The initial idea of the goods and services tax (GST) was to have a uniform tax rate, simplify the compliance structure and thereby curb tax evasion. However, with every meeting of the GST Council, these objectives seem to get more distant.
For instance, contrary to expectations, four tax slabs were announced for services, which made the already complex GST more complicated. Also, exemptions on a large number of services have been retained, at least for now—a contradiction to the finance minister’s statements of keeping minimal exemptions under GST.
Items like alcohol and petroleum, which generate large revenues for states, are currently out of the ambit of GST. Exclusion of these items and real estate, a sector notorious for money laundering, defeats the purpose of GST.
One hopes that what happened in the case of services exemptions doesn’t get repeated with goods too, and that tax exemptions and concessions that are currently enjoyed by the manufacturing sector would be a thing of the past.
An analysis by Gautam Khattar, partner, and Abhishek Singhania, manager (indirect tax) at PwC India, outlined the current tax exemptions and concessions, adding that these benefits will cease to exist once GST is implemented (see table).
Evaluating the impact of waning tax benefits, Khattar said that despite the proposed tax rate being lower for the gems and jewellery sector, it is likely to be higher than the tax rate under the current regime. Also, removal of aforementioned benefits would result in higher prices for these products.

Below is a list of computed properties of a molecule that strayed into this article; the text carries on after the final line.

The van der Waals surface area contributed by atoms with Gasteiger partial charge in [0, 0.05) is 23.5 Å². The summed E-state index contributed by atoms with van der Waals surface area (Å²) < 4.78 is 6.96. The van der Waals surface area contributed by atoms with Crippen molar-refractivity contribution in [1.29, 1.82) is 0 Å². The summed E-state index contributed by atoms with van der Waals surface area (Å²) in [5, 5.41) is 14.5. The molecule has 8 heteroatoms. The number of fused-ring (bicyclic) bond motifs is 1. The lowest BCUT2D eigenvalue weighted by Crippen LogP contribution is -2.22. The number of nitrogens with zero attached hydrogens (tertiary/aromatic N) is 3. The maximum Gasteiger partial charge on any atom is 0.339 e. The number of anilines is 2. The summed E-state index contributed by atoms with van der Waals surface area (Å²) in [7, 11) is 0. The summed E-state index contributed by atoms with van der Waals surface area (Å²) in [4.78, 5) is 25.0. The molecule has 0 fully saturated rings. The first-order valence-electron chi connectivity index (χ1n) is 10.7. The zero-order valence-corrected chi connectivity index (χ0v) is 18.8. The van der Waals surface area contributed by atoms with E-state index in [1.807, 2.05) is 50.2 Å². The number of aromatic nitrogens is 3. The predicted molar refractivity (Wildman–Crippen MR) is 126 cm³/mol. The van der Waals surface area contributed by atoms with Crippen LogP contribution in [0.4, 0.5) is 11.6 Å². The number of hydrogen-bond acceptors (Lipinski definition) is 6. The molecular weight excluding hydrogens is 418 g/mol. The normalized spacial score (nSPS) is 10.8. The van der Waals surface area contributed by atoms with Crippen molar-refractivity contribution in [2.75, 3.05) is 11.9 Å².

Similarly, prices of leather products, including footwear, will inch up.
As far as the textile sector is concerned, the government has not proposed any GST rate yet. “However, considering the (annual turnover) threshold limit of GST at Rs20 lakh, most people engaged in manufacture of fabrics or dying, printing, traders engaged in purchase and sale of fabrics, will be required to obtain registration and pay GST," added Khattar.
Apart from item-wise exemptions, clarity is required on what happens to area-based excise exemptions that companies enjoy under the current tax regime, especially pharmaceutical firms.
Meanwhile, a decision on pending GST rules and tax rates for six crucial and contentious items, including gold, is likely to be reached on 3 June.
The clamour to retain tax exemptions by various industry associations started getting louder as the mid-May GST meeting approached. It now remains to be seen whether, in the case of goods exemptions, the government gives in to the pressure again.